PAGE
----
What I Learned About Sales from a Homeless Guy

blog grit mindset rejection Jul 26, 2021

When chatting amongst my coaching colleagues, the comment I hear most often when the subject of sales or selling comes up is how much they hate it. And even when they don't hate it, they wish there was a way to sell that didn't feel 'salesy'. Many coaches I've met just really love coaching and believe they are skilled at it, but absolutely can't stand to sell. This leads to only two possibilities -they have a coaching "hobby" ( it's not a business unless you have income) or they work in someone else's coaching business, who does the selling for them, at a 50% commission. My opinion is that anyone who is in business for themself is in sales, whether they are a coach, a public speaker, a graphic designer or an ebook author. I would even go one step further and say that basically everyone is in sales, in at least one area of their life. Parents sell their children on doing their homework and eating their vegetables, attorneys sell juries on the their clients and ministers sell their congregations on morals and charity.

This belief that selling is somehow slimy and sleazy is a common one, largely because most people are afraid of selling and even more afraid of being sold to. Most people will do everything humanly possible to avoid being rejected. We also run as far away from feeling stupid as we can. Nearly everyone can recall times when we felt taken advantage of, mislead or coerced into a transaction that we didn't feel good about after the ink was dry. Often times this occurs because the salesperson had a more astute understanding of our unconscious needs and drives than we did, like the time I stopped into the skincare salon for a moisturizer and walked out with an invoice for a series of 6 anti-aging facials because I was uncomfortable with the visible evidence that I was getting older.

The other reason we have an aversion to being sold to is that we have shitty boundaries bordering on co-dependence with complete strangers, in other words, the expression, 'no, thanks' hasn't worked its way into our vocabulary. People pleasers are best served through online shopping, at least until there are artificial intelligence cashiers instead of 1 click to buy buttons. I think most of the negative comments I hear from coaches, creatives and other self-employed and entrepreneurial folks is because they project their negative experiences with being sold to and assume their potential customers and clients feel the same. Good selling starts with a good attitude, along with respect for the other person. They are first and foremost a human being with wants and needs not so different from your own. This mindset is very different from seeing them as a lead or a prospect.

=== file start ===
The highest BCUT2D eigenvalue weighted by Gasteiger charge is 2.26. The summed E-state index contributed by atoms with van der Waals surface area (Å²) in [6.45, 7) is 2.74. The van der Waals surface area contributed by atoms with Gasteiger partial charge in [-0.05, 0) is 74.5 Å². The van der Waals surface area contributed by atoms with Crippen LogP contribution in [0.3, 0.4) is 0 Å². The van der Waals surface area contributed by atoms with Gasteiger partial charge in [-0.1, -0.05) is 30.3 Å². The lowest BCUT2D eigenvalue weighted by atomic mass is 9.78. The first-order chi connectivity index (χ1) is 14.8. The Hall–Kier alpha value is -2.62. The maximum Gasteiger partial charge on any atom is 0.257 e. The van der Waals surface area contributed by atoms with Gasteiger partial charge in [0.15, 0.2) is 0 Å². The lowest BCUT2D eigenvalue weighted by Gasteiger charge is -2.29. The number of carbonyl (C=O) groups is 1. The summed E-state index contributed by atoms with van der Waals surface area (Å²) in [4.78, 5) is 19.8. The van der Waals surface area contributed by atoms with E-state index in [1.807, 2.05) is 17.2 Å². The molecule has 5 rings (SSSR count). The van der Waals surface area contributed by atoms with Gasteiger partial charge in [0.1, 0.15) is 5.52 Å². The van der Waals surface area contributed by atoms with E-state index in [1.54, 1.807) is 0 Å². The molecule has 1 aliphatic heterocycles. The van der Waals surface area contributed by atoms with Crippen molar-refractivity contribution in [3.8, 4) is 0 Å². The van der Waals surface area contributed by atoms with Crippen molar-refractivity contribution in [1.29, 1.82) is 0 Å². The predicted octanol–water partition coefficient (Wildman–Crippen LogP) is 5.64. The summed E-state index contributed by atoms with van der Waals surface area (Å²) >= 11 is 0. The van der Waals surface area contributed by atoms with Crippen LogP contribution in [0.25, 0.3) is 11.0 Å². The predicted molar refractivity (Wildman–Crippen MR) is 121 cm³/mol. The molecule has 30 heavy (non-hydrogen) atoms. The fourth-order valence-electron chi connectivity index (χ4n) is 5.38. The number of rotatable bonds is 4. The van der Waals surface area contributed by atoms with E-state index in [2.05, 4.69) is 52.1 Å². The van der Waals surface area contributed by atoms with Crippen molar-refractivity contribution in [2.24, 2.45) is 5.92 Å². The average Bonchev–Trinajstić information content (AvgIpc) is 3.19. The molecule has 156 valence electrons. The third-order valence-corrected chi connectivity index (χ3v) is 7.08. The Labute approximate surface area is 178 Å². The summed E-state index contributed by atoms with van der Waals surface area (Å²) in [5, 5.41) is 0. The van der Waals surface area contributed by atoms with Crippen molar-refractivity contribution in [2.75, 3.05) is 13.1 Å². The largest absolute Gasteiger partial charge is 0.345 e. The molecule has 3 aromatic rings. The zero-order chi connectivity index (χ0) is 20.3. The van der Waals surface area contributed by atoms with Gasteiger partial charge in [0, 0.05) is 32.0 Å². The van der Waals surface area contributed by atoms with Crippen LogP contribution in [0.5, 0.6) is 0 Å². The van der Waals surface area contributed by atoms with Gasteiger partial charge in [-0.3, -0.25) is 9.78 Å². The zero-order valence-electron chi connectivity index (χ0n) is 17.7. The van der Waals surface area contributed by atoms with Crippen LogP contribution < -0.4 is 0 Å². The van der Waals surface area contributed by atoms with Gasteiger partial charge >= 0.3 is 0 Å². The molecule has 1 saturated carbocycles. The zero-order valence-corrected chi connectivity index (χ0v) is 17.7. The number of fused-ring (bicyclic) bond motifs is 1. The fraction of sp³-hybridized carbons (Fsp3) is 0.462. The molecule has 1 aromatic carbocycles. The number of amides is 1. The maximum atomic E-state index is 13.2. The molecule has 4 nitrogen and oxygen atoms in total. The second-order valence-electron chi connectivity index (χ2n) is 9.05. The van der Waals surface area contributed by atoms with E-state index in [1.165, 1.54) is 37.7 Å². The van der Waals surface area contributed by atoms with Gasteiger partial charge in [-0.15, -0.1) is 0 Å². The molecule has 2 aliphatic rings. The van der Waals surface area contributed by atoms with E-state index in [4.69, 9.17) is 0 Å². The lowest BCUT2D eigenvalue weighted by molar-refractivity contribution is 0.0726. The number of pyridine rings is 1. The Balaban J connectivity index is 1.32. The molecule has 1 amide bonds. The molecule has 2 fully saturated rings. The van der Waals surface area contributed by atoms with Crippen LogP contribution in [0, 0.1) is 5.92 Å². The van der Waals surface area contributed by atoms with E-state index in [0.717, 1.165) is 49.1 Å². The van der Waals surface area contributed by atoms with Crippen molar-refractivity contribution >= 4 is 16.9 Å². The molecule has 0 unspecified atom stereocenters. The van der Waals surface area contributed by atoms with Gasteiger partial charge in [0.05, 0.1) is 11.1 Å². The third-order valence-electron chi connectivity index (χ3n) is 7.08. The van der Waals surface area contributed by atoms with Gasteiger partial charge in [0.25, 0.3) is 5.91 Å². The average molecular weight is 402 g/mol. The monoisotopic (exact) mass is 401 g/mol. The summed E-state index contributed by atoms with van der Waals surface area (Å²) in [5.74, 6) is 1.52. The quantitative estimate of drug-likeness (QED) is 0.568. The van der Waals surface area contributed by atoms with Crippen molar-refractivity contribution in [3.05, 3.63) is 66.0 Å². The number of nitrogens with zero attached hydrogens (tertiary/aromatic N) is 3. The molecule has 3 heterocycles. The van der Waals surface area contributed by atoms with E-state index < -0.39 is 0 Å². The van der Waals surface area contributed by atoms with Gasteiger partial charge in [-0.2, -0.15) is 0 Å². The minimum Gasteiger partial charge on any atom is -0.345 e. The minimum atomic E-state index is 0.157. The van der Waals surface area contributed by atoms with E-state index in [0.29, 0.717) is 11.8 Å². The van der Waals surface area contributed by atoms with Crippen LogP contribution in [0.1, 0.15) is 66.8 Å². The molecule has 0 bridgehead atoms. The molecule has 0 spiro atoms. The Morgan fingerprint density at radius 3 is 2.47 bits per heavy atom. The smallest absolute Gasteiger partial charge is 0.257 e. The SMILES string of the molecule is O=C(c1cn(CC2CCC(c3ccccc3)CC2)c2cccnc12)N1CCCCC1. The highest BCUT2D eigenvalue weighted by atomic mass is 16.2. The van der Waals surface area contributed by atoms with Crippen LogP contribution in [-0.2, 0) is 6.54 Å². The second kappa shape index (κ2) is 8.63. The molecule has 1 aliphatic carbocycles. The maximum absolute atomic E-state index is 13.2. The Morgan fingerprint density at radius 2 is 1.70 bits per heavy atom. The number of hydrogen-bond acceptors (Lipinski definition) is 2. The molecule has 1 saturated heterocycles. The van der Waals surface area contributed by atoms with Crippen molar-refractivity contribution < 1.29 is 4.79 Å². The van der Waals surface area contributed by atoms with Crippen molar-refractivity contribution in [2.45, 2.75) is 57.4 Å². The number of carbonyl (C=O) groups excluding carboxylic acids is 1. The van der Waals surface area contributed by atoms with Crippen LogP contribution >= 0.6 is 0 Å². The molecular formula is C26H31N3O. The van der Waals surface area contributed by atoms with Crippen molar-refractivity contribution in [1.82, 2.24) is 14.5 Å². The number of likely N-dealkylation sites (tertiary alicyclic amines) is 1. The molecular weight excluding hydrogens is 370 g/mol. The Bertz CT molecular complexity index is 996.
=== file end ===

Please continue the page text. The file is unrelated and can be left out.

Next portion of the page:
As for me, I don't mind selling. I'm confident about what I have to offer and my ability to explain it to a prospect in a way that demonstrates the features, benefits, and value. I also don't have the goal of selling every potential client. I believe that when it comes to coaching, I need to be the right person, for the right reason, at the right time. If I can't check off all three of those boxes when I am sharing an offer, I don't invite that person to work with me. I've learned the hard way that if you're good at sales, you can convince people to hire you, pay you, work with you or buy your thing when it's just not right for them. If it's a product, you can look forward to refund requests, complaints, bad reviews and more. If you're in a service business, that's even worse. A reluctant prospect that you closed against their better judgment or just plain readiness to do the work can quickly turn into your biggest nightmare. I like to think of skillful selling as problem-solving. Your prospect has a problem or a need. You offer a solution. Done well, it's a win-win. And it starts with your sales attitude, not aptitude.

When you pay attention, sales and selling are going on around you, all the time, and I'm not just referring to retail and advertising campaigns. Sometimes, they catch my attention and other times they sneak up on me. Because it's December, the sales vibe is high all around us. Stores are offering discounts and specials, service businesses are pushing gift certificates as Christmas presents and BOGO packages are too numerous to count. This morning, I found myself in the middle of not only a sales transaction but one with an unexpected twist. I had finished my daily early morning workout and headed over to the 24-hour grocery store nearby. I love doing my shopping in the early hours before most people are up and about. It's efficient and I rarely even encounter other customers. I'm quite the extrovert most of the time, but at 6:30 AM, I'm sweaty from my spin class or weight training and I just want to use the self serve checkout and be on my way.